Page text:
New study suggests IQ may protect against schizophrenia

According to the Mayo Clinic, schizophrenia is a mental disorder often passed genetically. Those who are predisposed may begin showing symptoms in late adolescence to early adulthood. Unfortunately, this disorder, which may cause delusions and other issues, is chronic, though it can be managed with proper medical care. For those with a family history of schizophrenia, aging can be scary, as some fear they'll develop the illness. However, according to a new study published in The American Journal of Psychiatry, people who have high IQ scores may be less prone to developing schizophrenia, even if it's in their bloodline.

Risk factors
The study looked at data for more than 1.2 million males living in Sweden between 1951 and 1975. Each participant took an IQ test at the ages of 18 and 20, and researchers tracked any instances they were hospitalized for schizophrenia, even after the study period ended. Many of the men in the study were siblings, which helped researchers compare heritability and IQ. In fact, the results indicated that those who had high IQs were less likely to succumb to their predisposition than those who had low IQs, a phenomenon that could be seen in sibling cases as well.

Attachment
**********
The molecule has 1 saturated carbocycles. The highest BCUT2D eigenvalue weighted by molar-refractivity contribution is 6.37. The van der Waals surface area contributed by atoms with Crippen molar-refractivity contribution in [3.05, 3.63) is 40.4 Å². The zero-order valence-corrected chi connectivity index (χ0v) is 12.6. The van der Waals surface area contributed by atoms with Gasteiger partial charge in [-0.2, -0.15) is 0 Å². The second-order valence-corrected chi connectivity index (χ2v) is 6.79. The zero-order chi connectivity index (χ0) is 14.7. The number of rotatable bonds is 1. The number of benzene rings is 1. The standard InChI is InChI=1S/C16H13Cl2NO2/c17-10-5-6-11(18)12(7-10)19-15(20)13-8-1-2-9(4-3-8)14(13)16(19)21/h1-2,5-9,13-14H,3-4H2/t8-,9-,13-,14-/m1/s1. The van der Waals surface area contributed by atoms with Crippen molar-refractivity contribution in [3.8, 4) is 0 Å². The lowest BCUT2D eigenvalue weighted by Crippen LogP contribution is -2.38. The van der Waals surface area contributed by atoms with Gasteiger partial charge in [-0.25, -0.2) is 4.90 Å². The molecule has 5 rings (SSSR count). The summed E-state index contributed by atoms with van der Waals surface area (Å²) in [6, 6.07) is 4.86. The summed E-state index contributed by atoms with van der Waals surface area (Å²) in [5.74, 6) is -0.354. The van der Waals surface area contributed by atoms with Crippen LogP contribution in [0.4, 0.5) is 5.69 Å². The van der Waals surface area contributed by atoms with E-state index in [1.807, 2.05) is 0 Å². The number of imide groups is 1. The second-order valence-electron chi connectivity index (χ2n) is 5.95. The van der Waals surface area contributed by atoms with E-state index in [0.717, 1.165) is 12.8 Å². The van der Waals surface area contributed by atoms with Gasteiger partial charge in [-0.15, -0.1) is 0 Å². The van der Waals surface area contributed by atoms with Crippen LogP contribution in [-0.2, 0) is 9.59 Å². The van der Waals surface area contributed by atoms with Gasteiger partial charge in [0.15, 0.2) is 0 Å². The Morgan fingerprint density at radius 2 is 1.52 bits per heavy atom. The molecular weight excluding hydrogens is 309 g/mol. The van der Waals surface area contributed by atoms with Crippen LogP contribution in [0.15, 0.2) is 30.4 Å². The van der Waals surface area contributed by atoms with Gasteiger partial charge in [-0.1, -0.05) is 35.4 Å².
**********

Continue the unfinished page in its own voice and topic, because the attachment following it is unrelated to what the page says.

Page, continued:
"If you're really smart, your genes for schizophrenia don't have much of a chance of acting," Kenneth S. Kendler, professor of psychiatry and human and molecular genetics at Virginia Commonwealth University and study lead, said in a statement. 

While intelligence shielded individuals from developing schizophrenia, those who had a low IQ were more likely to have the disorder. Researchers explained that how far one deviates from one's genetic disposition for IQ is indicative of schizophrenia risk: If a person's family has an average IQ, historically, but the person has a much higher IQ, his or her risk is diminished. Conversely, if a person has a much lower IQ than others in the family, his or her risk increases.

What's more, researchers warned that a high IQ does not guarantee protection from one's genetic predisposition. A very intelligent individual with a family history of schizophrenia still has some risk.

Dispelling the myth
In the past, many have believed that brilliance and mental instability have gone hand in hand. While this can occur, it's not the norm, and being smart doesn't increase a person's chance of developing mental disorders like schizophrenia. 

Those who have a family history can assess their risk and the risk of their kids by seeing a doctor who specializes in treatment of the disorder. And now, scientists know, IQ is another indicator.

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